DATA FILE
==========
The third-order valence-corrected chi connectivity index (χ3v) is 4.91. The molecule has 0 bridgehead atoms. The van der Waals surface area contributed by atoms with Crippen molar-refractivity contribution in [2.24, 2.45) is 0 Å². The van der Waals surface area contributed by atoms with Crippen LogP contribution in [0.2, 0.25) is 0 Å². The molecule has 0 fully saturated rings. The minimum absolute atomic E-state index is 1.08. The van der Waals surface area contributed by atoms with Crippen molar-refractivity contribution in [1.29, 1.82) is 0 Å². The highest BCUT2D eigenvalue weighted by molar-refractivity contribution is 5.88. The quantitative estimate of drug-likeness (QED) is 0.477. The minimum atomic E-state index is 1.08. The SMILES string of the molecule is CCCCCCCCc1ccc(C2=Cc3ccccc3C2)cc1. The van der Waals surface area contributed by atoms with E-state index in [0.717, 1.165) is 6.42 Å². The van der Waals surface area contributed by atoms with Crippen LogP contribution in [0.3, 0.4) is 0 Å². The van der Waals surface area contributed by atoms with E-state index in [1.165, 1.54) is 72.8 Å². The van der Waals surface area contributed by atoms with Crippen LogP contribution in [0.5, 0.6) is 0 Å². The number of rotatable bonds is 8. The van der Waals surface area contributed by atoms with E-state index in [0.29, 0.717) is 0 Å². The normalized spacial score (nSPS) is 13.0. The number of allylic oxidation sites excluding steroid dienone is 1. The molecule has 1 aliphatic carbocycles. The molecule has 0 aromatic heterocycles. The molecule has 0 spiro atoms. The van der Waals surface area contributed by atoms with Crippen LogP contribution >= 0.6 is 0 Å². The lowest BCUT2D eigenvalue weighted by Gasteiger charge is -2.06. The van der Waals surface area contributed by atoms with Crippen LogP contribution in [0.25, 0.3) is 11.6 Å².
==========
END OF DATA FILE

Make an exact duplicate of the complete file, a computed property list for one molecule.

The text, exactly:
The third-order valence-corrected chi connectivity index (χ3v) is 4.91. The molecule has 0 bridgehead atoms. The van der Waals surface area contributed by atoms with Crippen molar-refractivity contribution in [2.24, 2.45) is 0 Å². The van der Waals surface area contributed by atoms with Crippen LogP contribution in [0.2, 0.25) is 0 Å². The molecule has 0 fully saturated rings. The minimum absolute atomic E-state index is 1.08. The van der Waals surface area contributed by atoms with Crippen molar-refractivity contribution in [1.29, 1.82) is 0 Å². The highest BCUT2D eigenvalue weighted by molar-refractivity contribution is 5.88. The quantitative estimate of drug-likeness (QED) is 0.477. The minimum atomic E-state index is 1.08. The SMILES string of the molecule is CCCCCCCCc1ccc(C2=Cc3ccccc3C2)cc1. The van der Waals surface area contributed by atoms with E-state index in [0.717, 1.165) is 6.42 Å². The van der Waals surface area contributed by atoms with Crippen LogP contribution in [0.3, 0.4) is 0 Å². The van der Waals surface area contributed by atoms with E-state index in [1.165, 1.54) is 72.8 Å². The van der Waals surface area contributed by atoms with Crippen LogP contribution in [0.5, 0.6) is 0 Å². The number of rotatable bonds is 8. The van der Waals surface area contributed by atoms with E-state index in [0.29, 0.717) is 0 Å². The normalized spacial score (nSPS) is 13.0. The number of allylic oxidation sites excluding steroid dienone is 1. The molecule has 1 aliphatic carbocycles. The molecule has 0 aromatic heterocycles. The molecule has 0 spiro atoms. The van der Waals surface area contributed by atoms with Crippen LogP contribution >= 0.6 is 0 Å². The lowest BCUT2D eigenvalue weighted by Gasteiger charge is -2.06. The van der Waals surface area contributed by atoms with Crippen LogP contribution in [0.25, 0.3) is 11.6 Å².